By Vikas Menghwani, Postdoctoral Researcher and Chad Walker, Postdoctoral Researcher and Jackie Martin, Project Manager, University of Saskatchewan
Energy security in the North remains a challenge for many communities.
Increasingly, however, communities are not only participating in energy development but also in knowledge creation, which is crucial in understanding the complexities of energy transitions in the Arctic region. In that pursuit, UArctic’s Thematic Network on Renewable Energy is facilitating research and capacity-building activities through collaboration among communities, industry, and academics.
One of the activities of the network is the Community Appropriate Sustainable Energy Security (CASES) SSHRC Partnership Grant. Made up of a large team of academics, northern and Indigenous communities, industry (groups), and local governments across Northern Canada, Alaska, Sweden, and Norway, CASES is working toward reimagining our understanding of energy security in northern and Indigenous communities, as the global transition to low carbon energy systems accelerates. As renewable energy investments grow to combat climate change, the Arctic region has, as the Thematic Network lead Greg Poelzer puts it, “an enormous opportunity … to enhance energy security in Indigenous and northern communities, increase reliability of energy sources, make investments in local energy sources … and also seek employment opportunities.”
CASES has direct research partnerships with community members, with projects ranging from highlighting ongoing renewable energy projects to understanding day-to-day energy experiences in remote off-grid communities. There are a number of examples from Arctic communities, where locally sourced and clean energy alternatives are able to enhance energy security. In Galena, Alaska the community has developed a biomass-based heating system that reduces school district and city reliance on imported, high-emission and expensive diesel fuel. In Norway, the network partners are involved in Smart Senja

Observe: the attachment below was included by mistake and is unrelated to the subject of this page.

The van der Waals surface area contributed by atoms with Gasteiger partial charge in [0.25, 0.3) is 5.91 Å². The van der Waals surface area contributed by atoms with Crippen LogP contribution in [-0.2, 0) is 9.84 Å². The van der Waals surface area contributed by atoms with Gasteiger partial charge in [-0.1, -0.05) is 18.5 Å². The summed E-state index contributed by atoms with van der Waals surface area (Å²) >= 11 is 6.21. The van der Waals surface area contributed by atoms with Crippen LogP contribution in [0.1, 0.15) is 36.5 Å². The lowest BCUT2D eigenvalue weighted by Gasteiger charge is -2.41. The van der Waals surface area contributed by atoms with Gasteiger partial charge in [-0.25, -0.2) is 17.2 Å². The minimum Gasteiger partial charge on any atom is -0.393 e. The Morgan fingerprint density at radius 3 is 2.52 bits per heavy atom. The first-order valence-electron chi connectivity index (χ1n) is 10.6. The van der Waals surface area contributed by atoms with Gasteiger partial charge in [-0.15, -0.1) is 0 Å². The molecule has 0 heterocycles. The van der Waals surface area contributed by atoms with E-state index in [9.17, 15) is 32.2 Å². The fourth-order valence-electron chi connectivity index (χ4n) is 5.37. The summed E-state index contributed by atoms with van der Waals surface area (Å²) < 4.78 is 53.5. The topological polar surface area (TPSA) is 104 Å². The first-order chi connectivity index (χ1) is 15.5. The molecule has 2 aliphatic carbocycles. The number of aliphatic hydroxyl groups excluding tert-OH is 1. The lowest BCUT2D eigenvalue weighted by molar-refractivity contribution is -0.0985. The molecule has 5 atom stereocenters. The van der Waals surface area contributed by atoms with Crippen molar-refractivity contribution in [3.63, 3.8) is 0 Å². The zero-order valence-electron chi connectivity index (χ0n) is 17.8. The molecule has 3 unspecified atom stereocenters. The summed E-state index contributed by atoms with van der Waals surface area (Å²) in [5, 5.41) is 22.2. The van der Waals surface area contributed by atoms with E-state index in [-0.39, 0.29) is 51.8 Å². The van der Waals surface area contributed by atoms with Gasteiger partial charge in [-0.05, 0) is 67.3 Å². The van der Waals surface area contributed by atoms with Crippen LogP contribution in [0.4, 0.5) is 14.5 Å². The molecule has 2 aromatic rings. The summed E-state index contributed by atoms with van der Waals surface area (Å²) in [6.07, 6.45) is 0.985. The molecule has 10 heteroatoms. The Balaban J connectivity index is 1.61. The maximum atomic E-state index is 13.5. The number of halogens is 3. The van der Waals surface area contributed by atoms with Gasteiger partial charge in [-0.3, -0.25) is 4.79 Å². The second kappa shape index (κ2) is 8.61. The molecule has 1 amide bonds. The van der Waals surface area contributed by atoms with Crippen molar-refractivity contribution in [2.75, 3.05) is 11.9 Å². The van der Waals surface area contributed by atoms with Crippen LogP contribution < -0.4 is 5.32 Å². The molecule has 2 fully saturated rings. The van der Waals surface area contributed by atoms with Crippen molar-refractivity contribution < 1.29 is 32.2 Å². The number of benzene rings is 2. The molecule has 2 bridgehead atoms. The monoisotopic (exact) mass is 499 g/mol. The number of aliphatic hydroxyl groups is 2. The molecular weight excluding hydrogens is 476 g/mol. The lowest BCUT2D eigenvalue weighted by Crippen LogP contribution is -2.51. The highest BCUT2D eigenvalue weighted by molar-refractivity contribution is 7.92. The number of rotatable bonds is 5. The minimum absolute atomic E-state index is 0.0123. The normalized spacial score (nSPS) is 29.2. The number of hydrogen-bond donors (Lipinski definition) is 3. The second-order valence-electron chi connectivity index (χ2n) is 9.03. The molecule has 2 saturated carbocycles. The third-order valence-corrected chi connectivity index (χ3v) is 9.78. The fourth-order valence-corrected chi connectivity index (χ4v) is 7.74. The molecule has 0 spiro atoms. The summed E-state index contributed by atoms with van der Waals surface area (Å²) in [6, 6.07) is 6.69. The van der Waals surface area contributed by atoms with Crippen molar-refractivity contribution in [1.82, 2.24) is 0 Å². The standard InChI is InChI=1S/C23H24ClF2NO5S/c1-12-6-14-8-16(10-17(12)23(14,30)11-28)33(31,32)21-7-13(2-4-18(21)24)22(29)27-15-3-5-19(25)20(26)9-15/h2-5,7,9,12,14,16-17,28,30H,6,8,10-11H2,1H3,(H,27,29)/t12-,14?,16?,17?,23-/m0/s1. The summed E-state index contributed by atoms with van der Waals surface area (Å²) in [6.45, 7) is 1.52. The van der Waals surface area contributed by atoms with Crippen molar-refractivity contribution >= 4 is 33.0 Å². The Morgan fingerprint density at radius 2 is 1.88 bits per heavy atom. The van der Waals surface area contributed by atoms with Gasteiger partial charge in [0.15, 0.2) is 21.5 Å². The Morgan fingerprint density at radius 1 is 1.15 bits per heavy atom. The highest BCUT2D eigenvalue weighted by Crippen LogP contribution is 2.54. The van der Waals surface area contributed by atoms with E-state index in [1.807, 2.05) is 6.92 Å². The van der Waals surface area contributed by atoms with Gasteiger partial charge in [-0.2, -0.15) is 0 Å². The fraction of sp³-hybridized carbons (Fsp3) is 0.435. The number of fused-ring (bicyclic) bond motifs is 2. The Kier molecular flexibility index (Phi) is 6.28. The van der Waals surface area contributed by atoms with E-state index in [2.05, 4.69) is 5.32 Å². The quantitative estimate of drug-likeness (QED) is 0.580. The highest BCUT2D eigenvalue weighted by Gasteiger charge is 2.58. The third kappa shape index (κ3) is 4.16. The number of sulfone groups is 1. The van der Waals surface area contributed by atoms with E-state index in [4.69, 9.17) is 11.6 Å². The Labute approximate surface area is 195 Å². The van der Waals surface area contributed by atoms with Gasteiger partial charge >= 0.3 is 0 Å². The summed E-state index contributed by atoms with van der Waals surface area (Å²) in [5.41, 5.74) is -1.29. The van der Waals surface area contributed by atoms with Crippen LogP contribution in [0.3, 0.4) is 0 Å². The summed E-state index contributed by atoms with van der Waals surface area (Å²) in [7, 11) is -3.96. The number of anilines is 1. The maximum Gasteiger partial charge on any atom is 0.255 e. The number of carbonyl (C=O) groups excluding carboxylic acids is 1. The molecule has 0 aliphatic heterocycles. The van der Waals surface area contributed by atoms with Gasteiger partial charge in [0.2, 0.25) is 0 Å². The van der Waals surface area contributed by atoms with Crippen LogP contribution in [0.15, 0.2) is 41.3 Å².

project to solve grid-related challenges with new power systems and renewable energy, as the communities of Senja see growing electrical demand on the back of an expanding fisheries industry. Norwegian partners have also organized Energy Cafes to encourage community participation in new energy activities, and to educate locals about energy and sustainability.
Driven by the need to advance energy knowledge and expertise at the community level, the Thematic Network is also committed to building capacity within the communities. A large number of students in the Master of Sustainability Energy Security Program, for instance, have come from northern and Indigenous communities. Students are enrolled in doctoral and master’s programs in Sweden, Norway, Alaska, Saskatchewan and Manitoba, studying a broad array of northern energy security topics.
In Alaska, the Arctic Remote Energy Networks Academy (ARENA
) is an extensive knowledge sharing program designed for individuals in remote Arctic communities.
The Thematic Network, through CASES support, also has extended its reach through a webinar series online, covering several topics relevant to the network, from more technical descriptions of microgrid development in northern and Indigenous communities to broader discussions of policy challenges in building renewable energy partnerships in remote places. Begun during the COVID-19 pandemic, this has expanded to become a regular part of the network’s work. All webinars are recorded and made available for everyone at https://renewableenergy.usask.ca/events/cases-webinar-series.php
Looking forward beyond 2022, the Thematic Network is aiming to expand its reach and impact. In the short term, this is highlighted by the May 2022 CASES International Forum
. In the longer term, and certainly up until the end of CASES-funded research in 2026, CASES is committed to stay true to the program’s original goals of working alongside a range of public, private and community-based organizations as partners. The CASES SSHRC Partnership project is supported by the Social Sciences and Humanities Research Council of Canada, grant number 895-2019-1007.